Hawker Typhoon RB210 on Wandylaw Moor.
(Distance covered = 2.1mile/Ascent =+60m)
Beaufighter X7588 on Shirlaw Pike.
(Distance covered = 3.1 mile/Ascent =+160m)
On my first outing of 2023, to go and look for the crashsite of a Bristol Blenheim on Hart Fell near Moffat; I had struggled quite a bit on the way up the hill. Although the slopes were quite steep I still felt that I was a little unfit and perhaps a little overweight following the Christmas festivities.
The weeks following my struggle onto Hart Fell I decided to do a few shorter walks in the hope of getting my lungs and my legs into better shape. The first of these walks was to a crashsite on Wandylaw Moor just north of Alnwick; so as well as a short walk it was also a short drive.
My backup car, Amanda the Panda, named Amanda, partly after Newcastle United's new co-owner and partly because it rymed with Panda!
Because I knew there would be narrow country roads and limited parking involved in accessing Wandylaw Moor I left the Shitroen C4 at home, and took my backup car, Amanda the Panda. The little Fiat Panda is much better suited for narrow windy roads and is also much smaller, so ideal for squeezing onto grass verges etc when there is nowhere to park.
The public path through the woods to Wandylaw moor.
At the start of a public path that ran through some woods onto Wandylaw Moor there was a notice stating that the footpath was closed due to fallen trees and there was no alternative route. As I needed to use this path I thought to myself that this was probably health and safety jobsworths at the local council being overly cautious because one tree had fallen over; so, I decided to ignore the sign and headed off into the woods.
Above:- Lovely clear path through the woods, perhaps my theory was correct!
Once I'd climbed over, under, through and around quite a few fallen trees and exited the woods onto the moor; it was a short and very easy walk along Windfarm roads to reach the final resting place of Typhoon RB210. The site was very easy to find as it had been fenced off, but there was no visible wreckage lying on the surface. Luckily I had fetched along my new metal detector which I used to locate a couple of fragments hidden in the long grass.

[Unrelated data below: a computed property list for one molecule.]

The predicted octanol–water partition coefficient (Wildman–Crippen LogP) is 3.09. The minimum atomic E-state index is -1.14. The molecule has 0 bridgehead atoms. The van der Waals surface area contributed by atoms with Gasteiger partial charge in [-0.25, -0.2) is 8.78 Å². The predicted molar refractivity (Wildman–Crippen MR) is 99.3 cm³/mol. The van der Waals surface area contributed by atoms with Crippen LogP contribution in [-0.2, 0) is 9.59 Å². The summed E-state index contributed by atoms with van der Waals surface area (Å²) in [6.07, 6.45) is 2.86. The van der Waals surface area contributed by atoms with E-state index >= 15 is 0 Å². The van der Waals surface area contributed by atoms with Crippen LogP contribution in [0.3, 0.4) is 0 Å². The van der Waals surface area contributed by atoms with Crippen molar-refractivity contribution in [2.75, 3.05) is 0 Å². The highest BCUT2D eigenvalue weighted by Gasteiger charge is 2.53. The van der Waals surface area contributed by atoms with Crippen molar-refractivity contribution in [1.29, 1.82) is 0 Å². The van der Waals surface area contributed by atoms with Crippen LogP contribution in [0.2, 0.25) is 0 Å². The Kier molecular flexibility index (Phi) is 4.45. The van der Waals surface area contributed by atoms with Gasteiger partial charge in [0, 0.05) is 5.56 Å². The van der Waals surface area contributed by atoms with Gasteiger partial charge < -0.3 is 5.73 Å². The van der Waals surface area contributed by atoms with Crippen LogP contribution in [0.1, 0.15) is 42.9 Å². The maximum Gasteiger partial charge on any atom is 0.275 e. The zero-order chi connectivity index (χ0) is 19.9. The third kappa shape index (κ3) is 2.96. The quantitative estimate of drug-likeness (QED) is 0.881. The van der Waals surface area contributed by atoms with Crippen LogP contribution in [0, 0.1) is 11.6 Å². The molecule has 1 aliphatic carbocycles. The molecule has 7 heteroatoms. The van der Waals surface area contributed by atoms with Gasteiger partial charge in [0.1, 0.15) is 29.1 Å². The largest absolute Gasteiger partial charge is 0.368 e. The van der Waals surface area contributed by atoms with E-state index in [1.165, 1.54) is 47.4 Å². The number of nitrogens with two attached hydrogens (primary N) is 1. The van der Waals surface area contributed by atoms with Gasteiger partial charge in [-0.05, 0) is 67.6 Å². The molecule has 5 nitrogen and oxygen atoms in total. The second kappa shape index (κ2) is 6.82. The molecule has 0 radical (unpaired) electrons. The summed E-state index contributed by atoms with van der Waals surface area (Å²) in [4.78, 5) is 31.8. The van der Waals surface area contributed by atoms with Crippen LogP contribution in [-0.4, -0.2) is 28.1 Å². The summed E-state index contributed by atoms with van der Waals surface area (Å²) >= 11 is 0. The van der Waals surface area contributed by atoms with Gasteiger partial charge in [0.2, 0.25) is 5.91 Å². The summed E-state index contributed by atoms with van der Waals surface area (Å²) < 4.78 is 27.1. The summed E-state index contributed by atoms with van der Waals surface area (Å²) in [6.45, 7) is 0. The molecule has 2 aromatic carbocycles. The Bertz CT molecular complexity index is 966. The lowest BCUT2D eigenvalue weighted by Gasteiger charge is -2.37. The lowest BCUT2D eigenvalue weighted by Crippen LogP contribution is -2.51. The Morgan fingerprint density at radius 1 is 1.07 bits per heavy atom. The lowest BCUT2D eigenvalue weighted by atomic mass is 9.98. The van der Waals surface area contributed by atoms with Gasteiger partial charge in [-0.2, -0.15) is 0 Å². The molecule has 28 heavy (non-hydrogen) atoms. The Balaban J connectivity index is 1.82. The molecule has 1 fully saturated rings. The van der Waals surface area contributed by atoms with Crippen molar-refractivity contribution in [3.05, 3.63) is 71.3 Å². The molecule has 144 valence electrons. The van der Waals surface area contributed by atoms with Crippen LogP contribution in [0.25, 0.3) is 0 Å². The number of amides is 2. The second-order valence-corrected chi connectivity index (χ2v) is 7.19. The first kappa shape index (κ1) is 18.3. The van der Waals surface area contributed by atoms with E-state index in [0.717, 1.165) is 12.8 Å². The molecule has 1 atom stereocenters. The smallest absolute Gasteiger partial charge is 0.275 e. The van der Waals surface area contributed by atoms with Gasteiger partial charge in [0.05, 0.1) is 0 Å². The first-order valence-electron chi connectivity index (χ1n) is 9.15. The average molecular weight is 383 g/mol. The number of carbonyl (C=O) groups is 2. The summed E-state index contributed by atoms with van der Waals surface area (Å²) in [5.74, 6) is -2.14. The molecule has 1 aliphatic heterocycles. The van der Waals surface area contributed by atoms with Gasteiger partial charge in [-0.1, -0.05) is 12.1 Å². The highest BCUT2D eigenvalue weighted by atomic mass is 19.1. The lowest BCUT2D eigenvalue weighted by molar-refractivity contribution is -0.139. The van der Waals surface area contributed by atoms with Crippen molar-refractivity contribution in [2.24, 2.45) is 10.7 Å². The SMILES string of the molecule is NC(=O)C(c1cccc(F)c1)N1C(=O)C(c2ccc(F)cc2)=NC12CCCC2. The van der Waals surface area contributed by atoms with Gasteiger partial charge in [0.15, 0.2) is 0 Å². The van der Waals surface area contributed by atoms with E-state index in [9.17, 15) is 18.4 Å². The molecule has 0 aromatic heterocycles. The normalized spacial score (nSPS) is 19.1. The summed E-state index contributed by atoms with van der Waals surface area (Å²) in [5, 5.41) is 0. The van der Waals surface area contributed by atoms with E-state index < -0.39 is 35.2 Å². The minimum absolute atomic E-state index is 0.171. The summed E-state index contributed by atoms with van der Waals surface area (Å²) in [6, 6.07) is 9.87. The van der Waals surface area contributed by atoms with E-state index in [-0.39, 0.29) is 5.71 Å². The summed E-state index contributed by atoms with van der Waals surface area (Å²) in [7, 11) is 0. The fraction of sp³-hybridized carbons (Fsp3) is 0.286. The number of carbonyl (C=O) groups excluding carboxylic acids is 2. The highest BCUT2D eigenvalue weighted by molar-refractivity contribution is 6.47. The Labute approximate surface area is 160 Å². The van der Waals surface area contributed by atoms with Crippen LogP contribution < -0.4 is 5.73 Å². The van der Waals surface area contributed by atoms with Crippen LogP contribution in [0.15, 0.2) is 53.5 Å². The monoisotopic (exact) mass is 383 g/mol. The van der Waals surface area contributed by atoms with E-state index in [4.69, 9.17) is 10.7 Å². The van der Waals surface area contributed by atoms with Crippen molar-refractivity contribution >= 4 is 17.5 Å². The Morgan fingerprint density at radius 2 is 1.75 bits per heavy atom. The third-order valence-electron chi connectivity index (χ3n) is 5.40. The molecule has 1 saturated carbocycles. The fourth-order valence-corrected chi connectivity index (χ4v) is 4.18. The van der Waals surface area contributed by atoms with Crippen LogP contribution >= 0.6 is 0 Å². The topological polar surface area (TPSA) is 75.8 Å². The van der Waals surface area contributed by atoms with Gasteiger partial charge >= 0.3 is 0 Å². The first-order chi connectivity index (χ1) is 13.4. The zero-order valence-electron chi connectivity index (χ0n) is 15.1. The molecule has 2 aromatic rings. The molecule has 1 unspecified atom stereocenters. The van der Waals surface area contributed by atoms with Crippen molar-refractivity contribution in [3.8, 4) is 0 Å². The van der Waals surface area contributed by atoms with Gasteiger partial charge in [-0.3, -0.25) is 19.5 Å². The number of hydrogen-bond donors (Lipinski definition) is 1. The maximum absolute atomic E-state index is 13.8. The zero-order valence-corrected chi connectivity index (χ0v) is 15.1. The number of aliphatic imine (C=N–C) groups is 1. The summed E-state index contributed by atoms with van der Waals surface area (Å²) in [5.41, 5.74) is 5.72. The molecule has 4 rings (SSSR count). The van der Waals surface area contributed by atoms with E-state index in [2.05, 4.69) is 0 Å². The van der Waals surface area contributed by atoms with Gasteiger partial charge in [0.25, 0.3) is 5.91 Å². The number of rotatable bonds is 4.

above and next three photos:- Making my way over Wandylaw Moor to the crashsite.
Digging at any of these sites is illegal unless you have permission off the Landowner and a licence off the MOD, so despite the metal detector pinging loads of buried targets in the fenced off area I was happy just to look for the bits that were on the surface, but hidden in the vegetation. Without the metal detector I doubt I would have found anything here and it would have meant this site would have only qualified for my 'probable' list.
View across to Bamburgh Castle from Wandylaw Moor.
The crashsite is very close to this wind turbine.
View of the crashsite taken from the wind turbine.
Nice view across to Cheviot and Hedghope from my alternative route back to the car.
Back to the Panda after using a much easier route to avoid the fallen trees.
After a successful first outing for my new metal detector I headed off
across to another crashsite which I had already visited back in 2016*,
but had failed to find anything.
This time however I was in possession of two extra things that I
didn't have back then.
After my FTF in 2016 I contacted an Aviation Archeology expert who was a member of the group who originally found remains of Beaufighter X7588 on Shirlaw Pike and he gave me a good description and a photo of where they had found some pieces, and I also now had my Metal detector; so I set off up to the hill using the same route I had used 7 years ago with high hopes of finding something.
On route to Shirlaw Pike.
The route I followed to Shirlaw Pike also involved going through woodland; although it was easy going back in 2016, this tiime, as was the case at Wandylaw moor, I was met with a wall of fallen trees as I tried to exit said woodland onto the moor. The fallen trees had formed what seemed like an impregnable wall with their upturned roots and I had to scratch around for a while until I eventually found a gap just large enough to squeeze through.
Wall of upturned tree roots which performed a reasonably good job of blocking my way out of the woods.
I found this in the mud where I squeezed through the root wall, so I placed it on the fence to act as a marker so I could find the hole on the way back.